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Donald K. Burleson

Oracle RAC Tips

Work out the Raw Devices or CFS Files

Once we make a decision to use either the raw devices or the cluster file system files, we need to make a plan for setting up the necessary storage volumes and file systems. The RAC system requires a minimum set of files/raw devices for creating default tablespaces and setting the redo log files etc.

If we are going to use the DBCA utility to create the initial database, we need to meet certain requirements concerning the default schemas. We need to provide the raw devices or file systems to store them. Then we create the user-defined or business application-related schemas and tablespaces.

In the case of UNIX and Linux-oriented cluster platforms, most of the vendors provide some kind of volume manager or tool, which helps to create volumes of manageable size and layout at the host level. These volumes can be used by the RAC database as raw partitions. Optionally, when we have the facility of the cluster file system, we can make the file system and mount them. When we are planning to use the volumes as the raw partitions, we may have to plan and pre-create a large number of partitions with appropriate sizes. Fig 6.3 shows the relation between the storage volumes and how they are presented for the use of the RAC database.

A LUN is the concept of the usable disk. LUN stands for Logical Unit Number. It is a physical disk, as seen by the node or host. They are also called RAID logical drives. Once they are introduced into a disk group at the volume manager level, they become the basis for logical volume creation. Volumes are usable pieces carved out of the storage pool. When they are used by the database application, they are the raw partitions. When a file system is created on the volumes, they become mountable at the operating system level. Fig. 6.3 shows the connection between the storage structures.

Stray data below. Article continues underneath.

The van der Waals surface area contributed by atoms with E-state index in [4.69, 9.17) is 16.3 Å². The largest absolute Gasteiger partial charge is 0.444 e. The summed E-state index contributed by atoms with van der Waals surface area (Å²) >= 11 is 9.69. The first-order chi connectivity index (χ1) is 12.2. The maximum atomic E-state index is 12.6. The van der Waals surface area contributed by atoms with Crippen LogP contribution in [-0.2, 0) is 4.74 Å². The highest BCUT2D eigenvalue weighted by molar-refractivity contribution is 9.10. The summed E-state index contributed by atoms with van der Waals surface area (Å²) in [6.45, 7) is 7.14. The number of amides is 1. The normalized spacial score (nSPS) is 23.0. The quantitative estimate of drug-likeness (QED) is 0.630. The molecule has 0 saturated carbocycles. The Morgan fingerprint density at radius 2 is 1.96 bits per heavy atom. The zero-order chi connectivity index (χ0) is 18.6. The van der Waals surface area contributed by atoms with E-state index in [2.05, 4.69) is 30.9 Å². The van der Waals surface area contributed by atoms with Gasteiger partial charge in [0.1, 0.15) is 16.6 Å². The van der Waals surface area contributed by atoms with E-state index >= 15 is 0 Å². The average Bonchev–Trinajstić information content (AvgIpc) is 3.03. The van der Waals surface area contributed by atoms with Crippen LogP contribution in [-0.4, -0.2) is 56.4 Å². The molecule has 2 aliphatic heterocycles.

Fig 6.3 Storage Volume Relations

In the case of a Windows platform, the Windows disk manager provides a facility to create raw partitions. When using the OCFS (Oracle Cluster File System) module, we can create OCFS file systems.

General Steps

Fig 6.4 shows the basic flow of the cluster configuration, installation of the Oracle software, and creation of the database. This involves a sequential process of tasks.

Fig 6.4 Installation of Oracle RAC and Database Creation

As shown in the above figure, successfully setting up a RAC environment and creating the database involves many phases. The initial phase includes the selection of the server platform and operating system. Subsequently, we need to decide how many nodes we want to have initially and what kind of interconnect products we want to use for the node communication. Pre-planning and gathering the relevant information is an important step. These overall steps can be grouped into three different phases as shown in Fig 6.5.

Fig 6.5 Multiple Phases of RAC Database Creation

For more information, see the book Oracle 11g Grid and Real Application Clusters 30% off if you buy it directly from Rampant TechPress . 

Written by top Oracle experts, this RAC book has a complete online code depot with ready to use RAC scripts.  



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